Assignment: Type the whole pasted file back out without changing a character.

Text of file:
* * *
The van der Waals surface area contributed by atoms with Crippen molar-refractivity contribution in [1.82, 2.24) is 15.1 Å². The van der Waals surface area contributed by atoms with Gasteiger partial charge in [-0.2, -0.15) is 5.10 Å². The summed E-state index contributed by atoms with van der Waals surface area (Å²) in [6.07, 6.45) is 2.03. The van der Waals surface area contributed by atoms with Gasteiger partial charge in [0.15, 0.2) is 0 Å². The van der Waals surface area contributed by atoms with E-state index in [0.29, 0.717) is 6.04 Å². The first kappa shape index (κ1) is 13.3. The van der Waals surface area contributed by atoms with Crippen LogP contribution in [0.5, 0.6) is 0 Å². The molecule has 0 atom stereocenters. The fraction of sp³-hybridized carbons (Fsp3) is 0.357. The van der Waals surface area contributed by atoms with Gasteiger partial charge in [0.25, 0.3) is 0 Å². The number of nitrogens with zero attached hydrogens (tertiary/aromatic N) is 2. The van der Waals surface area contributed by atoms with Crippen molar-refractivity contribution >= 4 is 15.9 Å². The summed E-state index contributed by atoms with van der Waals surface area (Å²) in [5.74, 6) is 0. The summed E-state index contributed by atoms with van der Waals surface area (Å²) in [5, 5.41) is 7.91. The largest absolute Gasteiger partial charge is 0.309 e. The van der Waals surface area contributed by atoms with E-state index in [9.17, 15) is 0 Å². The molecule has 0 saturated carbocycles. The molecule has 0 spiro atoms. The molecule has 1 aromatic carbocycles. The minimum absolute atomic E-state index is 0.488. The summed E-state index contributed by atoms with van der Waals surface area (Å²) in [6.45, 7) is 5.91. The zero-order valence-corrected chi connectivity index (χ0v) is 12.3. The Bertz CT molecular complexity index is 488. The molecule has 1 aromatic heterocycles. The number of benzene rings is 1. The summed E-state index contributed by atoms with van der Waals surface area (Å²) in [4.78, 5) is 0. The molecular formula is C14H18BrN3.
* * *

The van der Waals surface area contributed by atoms with Crippen molar-refractivity contribution in [1.82, 2.24) is 15.1 Å². The van der Waals surface area contributed by atoms with Gasteiger partial charge in [-0.2, -0.15) is 5.10 Å². The summed E-state index contributed by atoms with van der Waals surface area (Å²) in [6.07, 6.45) is 2.03. The van der Waals surface area contributed by atoms with Gasteiger partial charge in [0.15, 0.2) is 0 Å². The van der Waals surface area contributed by atoms with E-state index in [0.29, 0.717) is 6.04 Å². The first kappa shape index (κ1) is 13.3. The van der Waals surface area contributed by atoms with Crippen LogP contribution in [0.5, 0.6) is 0 Å². The molecule has 0 atom stereocenters. The fraction of sp³-hybridized carbons (Fsp3) is 0.357. The van der Waals surface area contributed by atoms with Gasteiger partial charge in [0.25, 0.3) is 0 Å². The number of nitrogens with zero attached hydrogens (tertiary/aromatic N) is 2. The van der Waals surface area contributed by atoms with Crippen molar-refractivity contribution >= 4 is 15.9 Å². The summed E-state index contributed by atoms with van der Waals surface area (Å²) in [5.74, 6) is 0. The summed E-state index contributed by atoms with van der Waals surface area (Å²) in [5, 5.41) is 7.91. The largest absolute Gasteiger partial charge is 0.309 e. The van der Waals surface area contributed by atoms with E-state index in [9.17, 15) is 0 Å². The molecule has 0 saturated carbocycles. The molecule has 0 spiro atoms. The molecule has 1 aromatic carbocycles. The minimum absolute atomic E-state index is 0.488. The summed E-state index contributed by atoms with van der Waals surface area (Å²) in [6.45, 7) is 5.91. The zero-order valence-corrected chi connectivity index (χ0v) is 12.3. The Bertz CT molecular complexity index is 488. The molecule has 1 aromatic heterocycles. The number of benzene rings is 1. The summed E-state index contributed by atoms with van der Waals surface area (Å²) in [4.78, 5) is 0. The molecular formula is C14H18BrN3.